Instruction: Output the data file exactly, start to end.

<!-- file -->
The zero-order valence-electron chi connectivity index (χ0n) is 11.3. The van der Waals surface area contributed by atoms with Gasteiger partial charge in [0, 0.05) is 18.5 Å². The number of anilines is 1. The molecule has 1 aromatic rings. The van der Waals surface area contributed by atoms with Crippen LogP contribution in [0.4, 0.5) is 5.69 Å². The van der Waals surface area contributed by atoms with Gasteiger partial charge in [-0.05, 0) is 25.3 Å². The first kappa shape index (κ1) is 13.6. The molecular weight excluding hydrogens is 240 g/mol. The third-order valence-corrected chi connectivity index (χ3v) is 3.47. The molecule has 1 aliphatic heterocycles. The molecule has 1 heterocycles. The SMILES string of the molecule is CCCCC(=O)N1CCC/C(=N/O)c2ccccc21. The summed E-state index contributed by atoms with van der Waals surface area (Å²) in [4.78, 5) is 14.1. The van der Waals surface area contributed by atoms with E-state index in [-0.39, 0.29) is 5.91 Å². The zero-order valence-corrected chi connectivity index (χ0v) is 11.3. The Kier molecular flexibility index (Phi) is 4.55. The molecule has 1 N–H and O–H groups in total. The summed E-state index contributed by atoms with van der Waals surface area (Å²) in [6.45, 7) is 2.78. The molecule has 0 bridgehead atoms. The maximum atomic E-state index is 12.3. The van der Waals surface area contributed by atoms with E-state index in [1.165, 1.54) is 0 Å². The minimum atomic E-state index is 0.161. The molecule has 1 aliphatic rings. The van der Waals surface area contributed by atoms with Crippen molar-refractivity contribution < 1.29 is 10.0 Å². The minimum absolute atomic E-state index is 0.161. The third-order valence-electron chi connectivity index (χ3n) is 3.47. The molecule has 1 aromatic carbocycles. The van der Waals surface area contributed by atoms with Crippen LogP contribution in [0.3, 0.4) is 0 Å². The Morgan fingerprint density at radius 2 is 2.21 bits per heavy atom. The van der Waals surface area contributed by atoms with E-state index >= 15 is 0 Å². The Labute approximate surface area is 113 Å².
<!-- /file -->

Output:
The zero-order valence-electron chi connectivity index (χ0n) is 11.3. The van der Waals surface area contributed by atoms with Gasteiger partial charge in [0, 0.05) is 18.5 Å². The number of anilines is 1. The molecule has 1 aromatic rings. The van der Waals surface area contributed by atoms with Crippen LogP contribution in [0.4, 0.5) is 5.69 Å². The van der Waals surface area contributed by atoms with Gasteiger partial charge in [-0.05, 0) is 25.3 Å². The first kappa shape index (κ1) is 13.6. The molecular weight excluding hydrogens is 240 g/mol. The third-order valence-corrected chi connectivity index (χ3v) is 3.47. The molecule has 1 aliphatic heterocycles. The molecule has 1 heterocycles. The SMILES string of the molecule is CCCCC(=O)N1CCC/C(=N/O)c2ccccc21. The summed E-state index contributed by atoms with van der Waals surface area (Å²) in [4.78, 5) is 14.1. The van der Waals surface area contributed by atoms with E-state index in [-0.39, 0.29) is 5.91 Å². The zero-order valence-corrected chi connectivity index (χ0v) is 11.3. The Kier molecular flexibility index (Phi) is 4.55. The molecule has 1 N–H and O–H groups in total. The summed E-state index contributed by atoms with van der Waals surface area (Å²) in [6.45, 7) is 2.78. The molecule has 0 bridgehead atoms. The maximum atomic E-state index is 12.3. The van der Waals surface area contributed by atoms with E-state index in [1.165, 1.54) is 0 Å². The minimum atomic E-state index is 0.161. The molecule has 1 aliphatic rings. The van der Waals surface area contributed by atoms with Crippen molar-refractivity contribution < 1.29 is 10.0 Å². The minimum absolute atomic E-state index is 0.161. The third-order valence-electron chi connectivity index (χ3n) is 3.47. The molecule has 1 aromatic carbocycles. The van der Waals surface area contributed by atoms with Crippen LogP contribution in [0.3, 0.4) is 0 Å². The Morgan fingerprint density at radius 2 is 2.21 bits per heavy atom. The van der Waals surface area contributed by atoms with E-state index >= 15 is 0 Å². The Labute approximate surface area is 113 Å².